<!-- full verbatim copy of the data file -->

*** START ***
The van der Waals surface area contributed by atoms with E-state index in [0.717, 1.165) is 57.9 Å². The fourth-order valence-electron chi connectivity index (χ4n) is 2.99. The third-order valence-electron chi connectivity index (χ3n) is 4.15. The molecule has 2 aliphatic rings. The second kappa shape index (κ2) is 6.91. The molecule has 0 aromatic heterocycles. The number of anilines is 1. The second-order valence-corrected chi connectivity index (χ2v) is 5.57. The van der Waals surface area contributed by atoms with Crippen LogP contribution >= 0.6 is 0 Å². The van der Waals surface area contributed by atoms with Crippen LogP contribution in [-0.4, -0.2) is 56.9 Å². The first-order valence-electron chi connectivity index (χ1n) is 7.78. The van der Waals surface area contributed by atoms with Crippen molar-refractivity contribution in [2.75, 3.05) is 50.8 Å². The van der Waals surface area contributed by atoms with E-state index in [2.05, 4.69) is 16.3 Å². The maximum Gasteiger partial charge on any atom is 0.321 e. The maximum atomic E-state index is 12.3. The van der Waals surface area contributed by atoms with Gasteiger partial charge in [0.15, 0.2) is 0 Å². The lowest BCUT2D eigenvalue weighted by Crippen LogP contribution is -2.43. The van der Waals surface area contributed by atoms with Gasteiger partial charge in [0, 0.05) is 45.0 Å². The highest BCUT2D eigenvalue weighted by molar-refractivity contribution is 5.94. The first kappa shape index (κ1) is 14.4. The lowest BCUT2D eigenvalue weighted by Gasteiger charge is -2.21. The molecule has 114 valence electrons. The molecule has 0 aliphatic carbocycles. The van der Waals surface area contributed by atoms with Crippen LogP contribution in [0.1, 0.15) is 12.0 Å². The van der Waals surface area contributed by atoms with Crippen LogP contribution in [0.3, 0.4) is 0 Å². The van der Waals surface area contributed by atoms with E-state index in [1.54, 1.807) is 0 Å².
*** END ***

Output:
The van der Waals surface area contributed by atoms with E-state index in [0.717, 1.165) is 57.9 Å². The fourth-order valence-electron chi connectivity index (χ4n) is 2.99. The third-order valence-electron chi connectivity index (χ3n) is 4.15. The molecule has 2 aliphatic rings. The second kappa shape index (κ2) is 6.91. The molecule has 0 aromatic heterocycles. The number of anilines is 1. The second-order valence-corrected chi connectivity index (χ2v) is 5.57. The van der Waals surface area contributed by atoms with Crippen LogP contribution >= 0.6 is 0 Å². The van der Waals surface area contributed by atoms with Crippen LogP contribution in [-0.4, -0.2) is 56.9 Å². The first-order valence-electron chi connectivity index (χ1n) is 7.78. The van der Waals surface area contributed by atoms with Crippen molar-refractivity contribution in [2.75, 3.05) is 50.8 Å². The van der Waals surface area contributed by atoms with E-state index in [2.05, 4.69) is 16.3 Å². The maximum Gasteiger partial charge on any atom is 0.321 e. The maximum atomic E-state index is 12.3. The van der Waals surface area contributed by atoms with Gasteiger partial charge in [0.15, 0.2) is 0 Å². The lowest BCUT2D eigenvalue weighted by Crippen LogP contribution is -2.43. The van der Waals surface area contributed by atoms with Gasteiger partial charge in [0, 0.05) is 45.0 Å². The highest BCUT2D eigenvalue weighted by molar-refractivity contribution is 5.94. The first kappa shape index (κ1) is 14.4. The lowest BCUT2D eigenvalue weighted by Gasteiger charge is -2.21. The molecule has 114 valence electrons. The molecule has 0 aliphatic carbocycles. The van der Waals surface area contributed by atoms with Crippen LogP contribution in [0.1, 0.15) is 12.0 Å². The van der Waals surface area contributed by atoms with Crippen LogP contribution in [0.3, 0.4) is 0 Å². The van der Waals surface area contributed by atoms with E-state index in [1.54, 1.807) is 0 Å².